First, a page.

5

I see some problems in the quote you posted. In effect, a point rotated around its normal vector will not change the way it reflects light. This is true, because a Lambertian reflector will never change the way it reflects light. The underlying principle stays the same. Also, Lambertian surfaces are isotropic, so the amount of reflected light won't ...

5

Diffuse colours on materials typically come from within the material, while the specular colour is from the very surface. Coloured plastic materials are made by embedding particles of dye inside a colourless medium, so the diffuse colour is the colour of the dye, while the specular colour is white from the colourless surface. With metals, all of the ...

5

When you multiply colors together the surface color acts as a filter. Remember that colors are scaled from 0 to 1. That way with white incoming light a green object will remain looking green. This does bring a few issues because physical light isn't as orthogonal (where the 3 primary colors are actually overlapping frequency response functions) but for the ...

4

You have several techniques. Use acceleration structures. The idea is that you store your geometry (triangles) into generally some kind of volumes. The general idea behind acceleration structure is to discard quickly large parts of the scene, which we know (using these structure) don't have any object that your ray will intersect. An introduction to the ...

4

That is, to my knowledge, a problem without a proper solution. You're seeing the discrepancy between shading normal and geometry normal and it becomes obvious, that the shading normal is just a trick. PBRT has a paragraph on this, their solution is to look at the geometric normal to determine whether to call the BRDF (reflection) or the BTDF (transmission), ...

4

The line you quoted says it: $E_L$ is the incoming irradiance at the surface due to the light source under consideration. Less technically, it's a vector representing the intensity and color of the incoming light at that point. The equation you mention is for a punctual light source (directional, point, or spot light), so in this case $E_L$ would simply be ...

4

I have managed to fix the error. It turns out the error was never situated in the normal calulation it was the shading algorith. The floating point precision error caused the new ray to be slightly below the surface, which meant it would intersect itself and become darker. This is a problem common in biased raytracers, the phenomenon known as "Shadow acne". ...

4

I wasn't really expecting that, no. The formula in the paper is not the most elegant - there's quite a few parentheses in there. In this case I think it's just a matter of shuffling the parentheses around a little in the get_k implementation - both terms should be divided by (1-r): float get_k(float r, float n) { return std::sqrt( 1.0/(1.0-r) * (...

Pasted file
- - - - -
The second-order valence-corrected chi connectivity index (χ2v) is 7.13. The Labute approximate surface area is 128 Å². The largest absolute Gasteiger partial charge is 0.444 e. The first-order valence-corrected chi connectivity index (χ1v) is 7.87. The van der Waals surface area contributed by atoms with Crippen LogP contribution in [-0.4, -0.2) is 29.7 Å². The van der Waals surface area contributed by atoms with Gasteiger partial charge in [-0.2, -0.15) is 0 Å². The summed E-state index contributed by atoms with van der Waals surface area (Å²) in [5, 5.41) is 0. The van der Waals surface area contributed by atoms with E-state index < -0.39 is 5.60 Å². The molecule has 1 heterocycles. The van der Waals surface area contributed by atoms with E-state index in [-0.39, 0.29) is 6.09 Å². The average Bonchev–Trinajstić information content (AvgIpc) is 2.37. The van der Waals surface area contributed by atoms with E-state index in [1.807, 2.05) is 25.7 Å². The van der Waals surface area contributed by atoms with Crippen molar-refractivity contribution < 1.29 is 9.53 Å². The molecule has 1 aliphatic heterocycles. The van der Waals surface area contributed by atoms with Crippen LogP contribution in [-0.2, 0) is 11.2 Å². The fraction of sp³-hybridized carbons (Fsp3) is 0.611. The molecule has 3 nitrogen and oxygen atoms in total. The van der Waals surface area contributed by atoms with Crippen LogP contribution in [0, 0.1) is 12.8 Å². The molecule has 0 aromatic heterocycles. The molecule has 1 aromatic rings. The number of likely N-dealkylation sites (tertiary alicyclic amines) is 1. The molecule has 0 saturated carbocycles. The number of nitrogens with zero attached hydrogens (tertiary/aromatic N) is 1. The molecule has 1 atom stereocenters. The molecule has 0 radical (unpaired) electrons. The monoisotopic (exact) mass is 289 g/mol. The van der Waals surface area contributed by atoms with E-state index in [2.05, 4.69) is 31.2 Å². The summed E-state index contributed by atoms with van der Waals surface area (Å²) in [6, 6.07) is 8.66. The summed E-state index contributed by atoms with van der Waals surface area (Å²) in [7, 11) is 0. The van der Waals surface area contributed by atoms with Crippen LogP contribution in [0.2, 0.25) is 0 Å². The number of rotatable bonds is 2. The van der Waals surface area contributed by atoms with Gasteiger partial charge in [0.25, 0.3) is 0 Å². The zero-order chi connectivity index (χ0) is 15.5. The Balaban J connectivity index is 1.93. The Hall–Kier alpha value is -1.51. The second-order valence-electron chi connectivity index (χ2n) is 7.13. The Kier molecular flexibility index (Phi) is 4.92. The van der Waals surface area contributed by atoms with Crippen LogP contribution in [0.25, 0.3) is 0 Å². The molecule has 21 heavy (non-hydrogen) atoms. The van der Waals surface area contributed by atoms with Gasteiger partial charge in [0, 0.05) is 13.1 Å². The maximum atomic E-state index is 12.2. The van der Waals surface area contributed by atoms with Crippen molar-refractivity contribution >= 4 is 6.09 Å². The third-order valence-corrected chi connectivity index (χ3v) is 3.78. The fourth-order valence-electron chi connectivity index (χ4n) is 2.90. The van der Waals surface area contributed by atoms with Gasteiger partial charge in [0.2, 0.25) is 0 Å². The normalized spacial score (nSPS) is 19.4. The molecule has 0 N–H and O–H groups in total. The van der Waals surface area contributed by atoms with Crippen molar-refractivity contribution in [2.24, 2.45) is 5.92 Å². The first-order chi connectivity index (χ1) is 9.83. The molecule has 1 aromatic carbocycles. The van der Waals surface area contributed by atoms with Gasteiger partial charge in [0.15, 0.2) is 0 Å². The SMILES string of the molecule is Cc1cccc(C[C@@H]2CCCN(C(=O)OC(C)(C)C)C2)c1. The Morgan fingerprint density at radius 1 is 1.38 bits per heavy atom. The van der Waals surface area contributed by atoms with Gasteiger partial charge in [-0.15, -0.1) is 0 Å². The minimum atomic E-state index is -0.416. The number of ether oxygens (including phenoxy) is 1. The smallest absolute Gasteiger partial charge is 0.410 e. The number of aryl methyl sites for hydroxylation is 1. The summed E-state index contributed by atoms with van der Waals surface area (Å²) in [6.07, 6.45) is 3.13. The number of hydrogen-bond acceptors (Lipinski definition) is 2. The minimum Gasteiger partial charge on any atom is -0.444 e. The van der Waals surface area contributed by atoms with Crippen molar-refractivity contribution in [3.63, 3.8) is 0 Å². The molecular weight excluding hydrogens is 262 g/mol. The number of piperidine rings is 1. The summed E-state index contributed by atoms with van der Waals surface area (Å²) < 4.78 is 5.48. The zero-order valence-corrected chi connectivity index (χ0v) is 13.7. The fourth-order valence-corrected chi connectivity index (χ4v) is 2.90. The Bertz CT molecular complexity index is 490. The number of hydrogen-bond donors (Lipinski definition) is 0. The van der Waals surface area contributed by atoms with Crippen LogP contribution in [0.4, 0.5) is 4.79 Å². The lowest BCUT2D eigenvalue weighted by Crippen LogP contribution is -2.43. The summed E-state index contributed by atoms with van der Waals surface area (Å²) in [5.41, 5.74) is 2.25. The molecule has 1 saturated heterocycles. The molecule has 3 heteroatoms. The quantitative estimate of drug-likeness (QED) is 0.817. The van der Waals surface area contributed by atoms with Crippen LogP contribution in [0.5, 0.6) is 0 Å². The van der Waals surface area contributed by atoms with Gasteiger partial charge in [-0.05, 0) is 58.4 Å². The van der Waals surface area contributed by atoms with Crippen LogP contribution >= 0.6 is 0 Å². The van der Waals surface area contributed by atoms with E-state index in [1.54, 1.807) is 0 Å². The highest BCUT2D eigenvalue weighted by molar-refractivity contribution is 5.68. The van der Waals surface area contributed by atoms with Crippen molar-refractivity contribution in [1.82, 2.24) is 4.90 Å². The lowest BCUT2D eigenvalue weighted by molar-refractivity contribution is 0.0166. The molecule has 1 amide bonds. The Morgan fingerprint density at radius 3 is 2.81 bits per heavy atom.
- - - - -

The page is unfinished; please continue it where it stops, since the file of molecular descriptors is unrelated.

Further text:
4

With an old-style Phong shader (as in your example), they really are just added together. Each of those things is a contribution to the overall amount of light, so they're just added together, the same way you add together the contribution from each light source. Your intuition is right that you often end up with overexposed specular highlights with this ...

4

A sine wave remapped to [0, 1] and raised to a power will give you periodic ridges: (Desmos graph) That could be a good place to start. It will make perfectly straight, even ridges; but you could then perturb the X position where the sine is evaluated using low-frequency Perlin noise, which will make the ridges bend and waver while still going mostly along ...

4

View angle changes all the time. In goraud shading the color sampling is done once per vertex. But in phong shading the angle between view angle and normal is calculated for every pixel. Why would that be different. Well simply because angle changes, and its cosine, is not a linearly changing quantity. (Ill draw a picture later when i get to a computer) ...

3

Comment: if you make references to book, then it would be good if you could provide references. To answer your questions: First, it is quite unusual these days to see people representing colors using a computer byte that is integer values within the range [0:255]. Most people these days use floats, and you will understand why in a moment. When you look at ...

3

You are correct, it's badly worded. Illumination falls off with the cosine of the angle between the surface normal and the inverse light direction, so the wording implies the light is shining down the original surface normal, and so any tilting away would be tilting away from the lighting direction.

3

Assuming you have almost any lighting model at all: You cannot bound the view irradiance (light reflected from a surface location towards the eye/camera) by computing the irradiance at the vertices and bounding those, even if the surface is completely diffuse Lambertian and has no view-angle term. Imagine a large floor triangle, and a point lighting near ...

3

Briefly: Low albedo --> darker object High albedo --> brighter object Low diffuse reflection --> mirror-like reflection (aka Specular) high diffuse reflection --> cotton-like reflection

Only top voted, non community-wiki answers of a minimum length are eligible